ANALYSIS

In an appeal from an order terminating parental rights, an appellate court tries factual questions de novo on the record. Appellate review is independent of the juvenile court's findings. However, when the evidence is in conflict, an appellate court may give weight to the fact that the juvenile court observed the witnesses and accepted one version of facts over another. In re Interest of DeWayne G. & Devon G., 263 Neb. 43, 638 N.W.2d 510 (2002). In reviewing questions of law arising under the Nebraska Juvenile Code, an appellate court reaches conclusions independent of the lower court's ruling. In re Interest of Chad S., 263 Neb. 184, 639 N.W.2d 84 (2002). We find no merit to any of the assigned errors and hold that the juvenile court's order should be affirmed.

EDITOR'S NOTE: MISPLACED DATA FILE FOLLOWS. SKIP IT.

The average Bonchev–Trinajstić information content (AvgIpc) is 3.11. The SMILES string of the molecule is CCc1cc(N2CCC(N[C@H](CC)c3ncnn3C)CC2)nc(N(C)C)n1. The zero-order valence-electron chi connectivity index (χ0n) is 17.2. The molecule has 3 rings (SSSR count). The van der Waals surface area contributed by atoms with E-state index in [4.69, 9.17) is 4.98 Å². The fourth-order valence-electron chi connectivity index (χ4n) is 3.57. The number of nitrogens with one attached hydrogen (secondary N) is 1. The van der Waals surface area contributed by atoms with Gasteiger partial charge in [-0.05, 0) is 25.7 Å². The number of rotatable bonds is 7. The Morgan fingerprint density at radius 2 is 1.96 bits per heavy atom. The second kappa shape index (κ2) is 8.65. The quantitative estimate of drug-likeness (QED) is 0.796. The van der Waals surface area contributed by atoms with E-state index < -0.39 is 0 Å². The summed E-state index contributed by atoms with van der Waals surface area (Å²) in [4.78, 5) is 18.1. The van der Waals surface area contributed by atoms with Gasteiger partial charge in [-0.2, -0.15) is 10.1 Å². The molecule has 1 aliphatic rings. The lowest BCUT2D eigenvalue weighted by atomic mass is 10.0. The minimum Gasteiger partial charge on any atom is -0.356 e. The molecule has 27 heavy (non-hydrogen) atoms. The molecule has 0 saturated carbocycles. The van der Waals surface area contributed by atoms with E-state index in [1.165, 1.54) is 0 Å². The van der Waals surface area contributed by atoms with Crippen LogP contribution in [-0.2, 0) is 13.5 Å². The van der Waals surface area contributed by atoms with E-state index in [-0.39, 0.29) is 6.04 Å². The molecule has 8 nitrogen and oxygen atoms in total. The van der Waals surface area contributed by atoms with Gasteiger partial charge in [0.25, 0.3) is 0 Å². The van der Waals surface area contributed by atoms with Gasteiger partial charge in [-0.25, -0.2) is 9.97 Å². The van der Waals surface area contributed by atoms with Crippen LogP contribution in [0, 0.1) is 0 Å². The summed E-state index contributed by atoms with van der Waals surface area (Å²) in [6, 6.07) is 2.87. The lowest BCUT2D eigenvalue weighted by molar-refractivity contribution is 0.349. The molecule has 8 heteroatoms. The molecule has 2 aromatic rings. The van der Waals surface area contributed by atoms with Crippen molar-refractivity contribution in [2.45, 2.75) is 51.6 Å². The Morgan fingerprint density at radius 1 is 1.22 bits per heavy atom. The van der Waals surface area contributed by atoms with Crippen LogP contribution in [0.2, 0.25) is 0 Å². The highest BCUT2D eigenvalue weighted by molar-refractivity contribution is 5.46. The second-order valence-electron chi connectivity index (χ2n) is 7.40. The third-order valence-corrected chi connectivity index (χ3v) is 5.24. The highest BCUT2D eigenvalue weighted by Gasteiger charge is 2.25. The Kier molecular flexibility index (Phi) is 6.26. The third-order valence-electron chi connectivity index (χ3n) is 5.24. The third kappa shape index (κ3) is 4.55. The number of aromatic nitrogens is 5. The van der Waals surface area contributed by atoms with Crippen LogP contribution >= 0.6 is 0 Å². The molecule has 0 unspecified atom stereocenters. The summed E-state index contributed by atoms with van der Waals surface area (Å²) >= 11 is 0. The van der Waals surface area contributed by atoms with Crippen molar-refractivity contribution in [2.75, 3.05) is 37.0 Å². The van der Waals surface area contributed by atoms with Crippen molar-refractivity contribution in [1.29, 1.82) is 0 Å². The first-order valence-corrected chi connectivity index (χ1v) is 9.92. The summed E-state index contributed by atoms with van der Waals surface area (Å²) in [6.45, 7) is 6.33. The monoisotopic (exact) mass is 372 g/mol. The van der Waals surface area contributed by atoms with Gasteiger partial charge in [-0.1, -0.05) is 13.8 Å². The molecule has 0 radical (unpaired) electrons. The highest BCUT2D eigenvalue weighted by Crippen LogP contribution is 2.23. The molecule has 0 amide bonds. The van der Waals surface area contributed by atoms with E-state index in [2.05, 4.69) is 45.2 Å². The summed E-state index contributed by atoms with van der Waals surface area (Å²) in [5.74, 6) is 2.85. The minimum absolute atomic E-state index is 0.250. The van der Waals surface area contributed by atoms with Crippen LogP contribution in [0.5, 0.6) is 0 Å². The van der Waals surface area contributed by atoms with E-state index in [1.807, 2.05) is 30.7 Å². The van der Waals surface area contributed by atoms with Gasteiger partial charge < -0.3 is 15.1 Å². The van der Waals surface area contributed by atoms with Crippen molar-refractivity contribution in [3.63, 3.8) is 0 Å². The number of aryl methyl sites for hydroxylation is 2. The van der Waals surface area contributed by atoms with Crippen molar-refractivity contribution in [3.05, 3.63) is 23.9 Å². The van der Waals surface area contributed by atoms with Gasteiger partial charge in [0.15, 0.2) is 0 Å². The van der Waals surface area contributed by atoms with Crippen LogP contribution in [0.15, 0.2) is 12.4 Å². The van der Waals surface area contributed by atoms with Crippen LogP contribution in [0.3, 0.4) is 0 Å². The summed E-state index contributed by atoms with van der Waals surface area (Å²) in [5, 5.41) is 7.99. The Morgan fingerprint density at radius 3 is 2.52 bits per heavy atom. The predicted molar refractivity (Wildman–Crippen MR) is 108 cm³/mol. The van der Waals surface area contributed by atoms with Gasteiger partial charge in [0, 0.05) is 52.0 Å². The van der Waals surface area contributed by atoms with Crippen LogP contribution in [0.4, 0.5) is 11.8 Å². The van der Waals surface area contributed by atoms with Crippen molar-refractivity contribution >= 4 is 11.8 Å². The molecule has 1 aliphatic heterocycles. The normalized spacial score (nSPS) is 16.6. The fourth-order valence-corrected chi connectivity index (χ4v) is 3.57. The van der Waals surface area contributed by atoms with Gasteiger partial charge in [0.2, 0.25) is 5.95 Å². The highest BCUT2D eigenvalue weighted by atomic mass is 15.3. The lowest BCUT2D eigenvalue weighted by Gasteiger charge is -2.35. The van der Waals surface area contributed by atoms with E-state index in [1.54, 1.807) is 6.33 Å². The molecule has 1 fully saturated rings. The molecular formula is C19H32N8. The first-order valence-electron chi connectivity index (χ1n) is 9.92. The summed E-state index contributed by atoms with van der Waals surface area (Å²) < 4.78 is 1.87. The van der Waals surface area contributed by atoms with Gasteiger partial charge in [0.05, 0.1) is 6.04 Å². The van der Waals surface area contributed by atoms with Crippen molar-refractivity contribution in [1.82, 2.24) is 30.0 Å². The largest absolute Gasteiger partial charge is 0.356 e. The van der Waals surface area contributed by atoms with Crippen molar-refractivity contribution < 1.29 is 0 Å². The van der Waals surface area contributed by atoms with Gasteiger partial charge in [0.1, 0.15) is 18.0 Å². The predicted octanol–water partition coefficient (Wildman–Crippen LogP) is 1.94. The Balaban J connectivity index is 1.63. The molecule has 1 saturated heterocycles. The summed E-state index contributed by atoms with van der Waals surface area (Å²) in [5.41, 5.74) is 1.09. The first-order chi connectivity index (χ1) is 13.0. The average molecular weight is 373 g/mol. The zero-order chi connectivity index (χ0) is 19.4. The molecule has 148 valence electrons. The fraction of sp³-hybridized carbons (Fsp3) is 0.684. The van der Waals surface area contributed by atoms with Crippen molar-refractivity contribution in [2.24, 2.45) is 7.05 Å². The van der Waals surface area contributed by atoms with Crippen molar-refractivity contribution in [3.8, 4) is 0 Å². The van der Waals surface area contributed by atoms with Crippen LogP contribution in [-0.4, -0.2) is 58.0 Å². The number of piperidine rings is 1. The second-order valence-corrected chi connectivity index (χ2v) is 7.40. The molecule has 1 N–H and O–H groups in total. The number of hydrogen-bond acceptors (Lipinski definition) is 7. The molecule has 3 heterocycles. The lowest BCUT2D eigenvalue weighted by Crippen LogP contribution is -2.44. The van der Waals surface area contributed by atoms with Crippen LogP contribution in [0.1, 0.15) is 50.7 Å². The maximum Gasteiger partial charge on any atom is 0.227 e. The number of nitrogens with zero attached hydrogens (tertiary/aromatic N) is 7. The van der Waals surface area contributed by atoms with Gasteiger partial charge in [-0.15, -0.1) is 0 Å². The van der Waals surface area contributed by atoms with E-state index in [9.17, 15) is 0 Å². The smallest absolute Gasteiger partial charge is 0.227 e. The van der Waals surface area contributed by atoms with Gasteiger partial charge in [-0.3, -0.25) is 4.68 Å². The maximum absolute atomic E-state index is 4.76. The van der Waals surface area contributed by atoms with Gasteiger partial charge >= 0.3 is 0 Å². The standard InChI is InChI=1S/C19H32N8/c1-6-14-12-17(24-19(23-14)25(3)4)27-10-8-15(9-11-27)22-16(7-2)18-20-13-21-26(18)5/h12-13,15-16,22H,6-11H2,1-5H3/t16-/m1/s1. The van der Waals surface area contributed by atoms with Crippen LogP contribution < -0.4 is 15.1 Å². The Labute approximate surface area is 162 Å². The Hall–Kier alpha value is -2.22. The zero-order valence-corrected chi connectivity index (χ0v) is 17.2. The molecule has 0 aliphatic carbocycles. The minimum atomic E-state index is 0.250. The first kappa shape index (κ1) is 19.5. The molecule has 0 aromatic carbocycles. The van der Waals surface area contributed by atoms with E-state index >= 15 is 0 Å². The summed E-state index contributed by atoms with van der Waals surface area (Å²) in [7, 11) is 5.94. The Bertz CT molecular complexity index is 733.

DUE PROCESS RIGHTS